The entry-level BMW 02 Series was a more compact and affordable edition of the automaker’s New Class platform. Its model numbers were derived from its engine size, with the 1.6L 1600-2 (soon to become the 1602), the 2.0L 2002, and the 1.8L 1802. Last of all came the fuel-efficient 1502 in 1975-1977 as BMW moved on to the extraordinarily popular 3 Series.
The Cadillac DeVille was at its biggest and heaviest during the 1970s. The luxurious Caddy started off the decade with engines with 472- or 500-cubic-inch displacements, but as mpg and emissions regulations kicked in, the DeVille found itself with a smaller 425ci gasoline motor or a 350ci diesel. Cadillac innovations during the decade included fuel injection for more power and an aluminum hood for weight savings.
It’s a familiar tale amongst American cars: Chevrolet’s full-sized Impala started off the 1970s large and in charge, both in terms of its bulk and engine displacement (up to 454ci). Lower compression ratios, primitive emissions controls, and high-priced gas cut the bestselling car’s power soon after, and a redesign for 1977 was shorter and trimmer. The popular Impala and its Caprice upgrade netted a Car of the Year award that year from Motor Trend.
Pontiac’s Firebird twinned the Chevrolet Camaro for decades, making the sports car platform attractive to buyers with different tastes in styling. In the 1970s, the Trans Am edition became an American icon with the Burt Reynolds classic Smokey and the Bandit (1977 Universal Pictures). There were also Formula and Esprit versions of the Firebird, and a bevy of engines ranging from a 3.8L V6 on up to a 7.5L (455ci) V8.
The Honda Prelude only caught the tail end of the 1970s, but its success earns it a place in this lineup. Honda introduced the car in 1978 as Accord drivetrain elements on a smaller, lighter chassis. The sporty little Prelude became known for its standard power moonroof.
Yes, this was the model of car in the Stephen King book and movie Christine (1983, Columbia Pictures), but that was a 1958--it’s the 1970s models we’re concerned with here. In that timeframe, Plymouth’s Fury/Gran Fury was in one of its full-sized phases until 1975, when its nameplate moved over to a smaller, mid-sized platform.
The Opel Ascona was a German mid-sized car that made use of straight 4-cylinder motivation. The 1.9L edition came to America as the Opel 1900. In the 1970s, the family car was a rear-wheel-drive vehicle, although this later changed. The Ascona kept on truckin’ well into the late 1980s, eventually selling approximately 4.4 million units.
The UK’s top-selling car of the 1970s was the Ford Cortina. Its Mark III generation for the 1970 model year was a twin of the Ford Taunus for the German market. Four- and six-cylinder versions were available through several platform refreshes. When all was said and done by the early 1980s, more than 4.3 million Cortinas had been built.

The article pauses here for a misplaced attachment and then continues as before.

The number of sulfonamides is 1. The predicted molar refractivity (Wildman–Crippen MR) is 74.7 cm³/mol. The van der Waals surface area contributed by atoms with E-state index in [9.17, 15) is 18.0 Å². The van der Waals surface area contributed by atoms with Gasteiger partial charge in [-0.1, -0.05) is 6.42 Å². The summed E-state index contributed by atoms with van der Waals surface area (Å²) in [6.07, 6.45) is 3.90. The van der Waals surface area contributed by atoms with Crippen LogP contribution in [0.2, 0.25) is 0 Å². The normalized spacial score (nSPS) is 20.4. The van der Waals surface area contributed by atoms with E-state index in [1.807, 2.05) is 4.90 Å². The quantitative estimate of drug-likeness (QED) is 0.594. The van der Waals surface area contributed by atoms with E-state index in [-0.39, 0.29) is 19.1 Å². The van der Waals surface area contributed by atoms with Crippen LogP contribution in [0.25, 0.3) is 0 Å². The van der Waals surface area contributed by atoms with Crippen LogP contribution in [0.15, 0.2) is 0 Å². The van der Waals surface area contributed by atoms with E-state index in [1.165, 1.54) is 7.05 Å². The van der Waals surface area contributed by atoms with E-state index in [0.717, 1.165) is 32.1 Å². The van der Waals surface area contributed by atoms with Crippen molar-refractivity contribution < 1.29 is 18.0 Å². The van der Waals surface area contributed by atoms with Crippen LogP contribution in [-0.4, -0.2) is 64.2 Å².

One car that needs no introduction is the iconic VW Beetle, one of the most successful cars not only of the 1970s, but of all time. Minor design changes led to variants and special editions dubbed Super Beetle, Big Beetle, Sun Bug, La Grande Bug, Love Bug, Champagne Edition, and more. The Bug was available in standard or convertible forms, and it received fuel injection in 1975.
Ford’s Mustang arguably changed the most radically during the 1970s, passing through one minor and two major platform changes. Like many American cars, it started off the decade big, heavy, and powerful before emissions and fuel economy concerns detuned its primarily V8 engines. The ponycar’s popularity exploded in 1974, however, when the Mustang II surprised the buying public in compact hatchback form. Its front disc brakes and rack-and-pinion steering made the transition into 1979’s Fox platform, which added McPherson struts and carried the nameplate into the 1990s.
A Japanese child of the 1960s, by 1974 the Toyota Corolla had become the top-selling car in the world. It was a rear-wheel-drive subcompact in the swinging ‘70s, and soon graduated to bigger body styles and larger four-cylinder engines. It came in configurations including a van and a station wagon.
Nissan launched its Z-car franchise (aka the Fairlady platform in Japan) with the 2.4L 1970 240Z. The automaker used the Datsun name for its export models. Later came the 260Z (1975) and 280Z (1976) with additional displacement. Finally, the hugely popular 280ZX ushered in a new generation of Z-cars in 1978.
The Mini has been a British fixture (and export) since 1959, selling more than 5.5 million before its BMW-backed, 21st-century Cooper incarnation. Over time, it has had several manufacturers and various names, including the Austin Mini, Morris Mini, and others.%0DIn the 1970s the Mini was made by British Leyland, later known as the Rover Group.
Renault sold millions of the 5 / R5 “supermini.” Its great fuel economy and relatively large interior space won it a lot of European fans after its launch in 1972. Later, in 1976, it was known as Le Car in the US, but it didn’t sell nearly as well in the American market as it did overseas.
The Mazda Familia, later known as the 323 and Protege, spent the 1970s as a small family auto with good fuel economy. It came with an inline 4-cylinder engine as well as a rotary motor for the first part of the decade. It branched out into larger wider bodystyles, then in 1977 it morphed into the car known as the Mazda GLC “Great Little Car” and GLC Sport in the US market.